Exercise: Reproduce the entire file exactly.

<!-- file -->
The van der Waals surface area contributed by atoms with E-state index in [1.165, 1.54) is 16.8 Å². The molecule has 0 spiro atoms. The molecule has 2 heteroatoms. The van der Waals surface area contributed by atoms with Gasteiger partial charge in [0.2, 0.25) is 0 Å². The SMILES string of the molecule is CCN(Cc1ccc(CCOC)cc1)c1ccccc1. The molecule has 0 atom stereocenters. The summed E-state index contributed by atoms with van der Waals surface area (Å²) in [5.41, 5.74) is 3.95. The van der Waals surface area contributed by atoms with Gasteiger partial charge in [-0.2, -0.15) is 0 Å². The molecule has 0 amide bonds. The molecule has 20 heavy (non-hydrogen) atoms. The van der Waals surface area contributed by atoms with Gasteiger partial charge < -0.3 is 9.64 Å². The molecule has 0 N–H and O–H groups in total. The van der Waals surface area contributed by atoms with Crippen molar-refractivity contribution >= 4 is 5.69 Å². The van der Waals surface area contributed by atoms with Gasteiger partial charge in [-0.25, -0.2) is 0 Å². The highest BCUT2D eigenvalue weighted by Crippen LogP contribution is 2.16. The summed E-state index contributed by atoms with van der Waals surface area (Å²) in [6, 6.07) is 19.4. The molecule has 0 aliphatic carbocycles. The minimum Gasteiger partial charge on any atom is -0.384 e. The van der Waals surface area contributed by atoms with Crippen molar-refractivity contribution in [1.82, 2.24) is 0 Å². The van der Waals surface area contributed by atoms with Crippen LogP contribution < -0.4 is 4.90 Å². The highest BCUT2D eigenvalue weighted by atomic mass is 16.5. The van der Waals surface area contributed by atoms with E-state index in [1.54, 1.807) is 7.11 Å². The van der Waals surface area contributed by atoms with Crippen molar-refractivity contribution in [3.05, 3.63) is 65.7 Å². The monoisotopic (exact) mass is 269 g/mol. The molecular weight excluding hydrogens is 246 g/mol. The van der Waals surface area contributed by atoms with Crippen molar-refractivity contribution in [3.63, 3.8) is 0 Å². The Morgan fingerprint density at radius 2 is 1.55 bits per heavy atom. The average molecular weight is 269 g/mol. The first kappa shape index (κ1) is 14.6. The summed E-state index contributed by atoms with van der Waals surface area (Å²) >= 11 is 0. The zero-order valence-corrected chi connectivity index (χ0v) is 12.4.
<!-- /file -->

The van der Waals surface area contributed by atoms with E-state index in [1.165, 1.54) is 16.8 Å². The molecule has 0 spiro atoms. The molecule has 2 heteroatoms. The van der Waals surface area contributed by atoms with Gasteiger partial charge in [0.2, 0.25) is 0 Å². The SMILES string of the molecule is CCN(Cc1ccc(CCOC)cc1)c1ccccc1. The molecule has 0 atom stereocenters. The summed E-state index contributed by atoms with van der Waals surface area (Å²) in [5.41, 5.74) is 3.95. The van der Waals surface area contributed by atoms with Gasteiger partial charge in [-0.2, -0.15) is 0 Å². The molecule has 0 amide bonds. The molecule has 20 heavy (non-hydrogen) atoms. The van der Waals surface area contributed by atoms with Gasteiger partial charge < -0.3 is 9.64 Å². The molecule has 0 N–H and O–H groups in total. The van der Waals surface area contributed by atoms with Crippen molar-refractivity contribution >= 4 is 5.69 Å². The van der Waals surface area contributed by atoms with Gasteiger partial charge in [-0.25, -0.2) is 0 Å². The highest BCUT2D eigenvalue weighted by Crippen LogP contribution is 2.16. The summed E-state index contributed by atoms with van der Waals surface area (Å²) in [6, 6.07) is 19.4. The molecule has 0 aliphatic carbocycles. The minimum Gasteiger partial charge on any atom is -0.384 e. The van der Waals surface area contributed by atoms with Crippen molar-refractivity contribution in [1.82, 2.24) is 0 Å². The van der Waals surface area contributed by atoms with Crippen LogP contribution < -0.4 is 4.90 Å². The highest BCUT2D eigenvalue weighted by atomic mass is 16.5. The van der Waals surface area contributed by atoms with E-state index in [1.54, 1.807) is 7.11 Å². The van der Waals surface area contributed by atoms with Crippen molar-refractivity contribution in [3.05, 3.63) is 65.7 Å². The monoisotopic (exact) mass is 269 g/mol. The molecular weight excluding hydrogens is 246 g/mol. The van der Waals surface area contributed by atoms with Crippen molar-refractivity contribution in [3.63, 3.8) is 0 Å². The Morgan fingerprint density at radius 2 is 1.55 bits per heavy atom. The average molecular weight is 269 g/mol. The first kappa shape index (κ1) is 14.6. The summed E-state index contributed by atoms with van der Waals surface area (Å²) >= 11 is 0. The zero-order valence-corrected chi connectivity index (χ0v) is 12.4.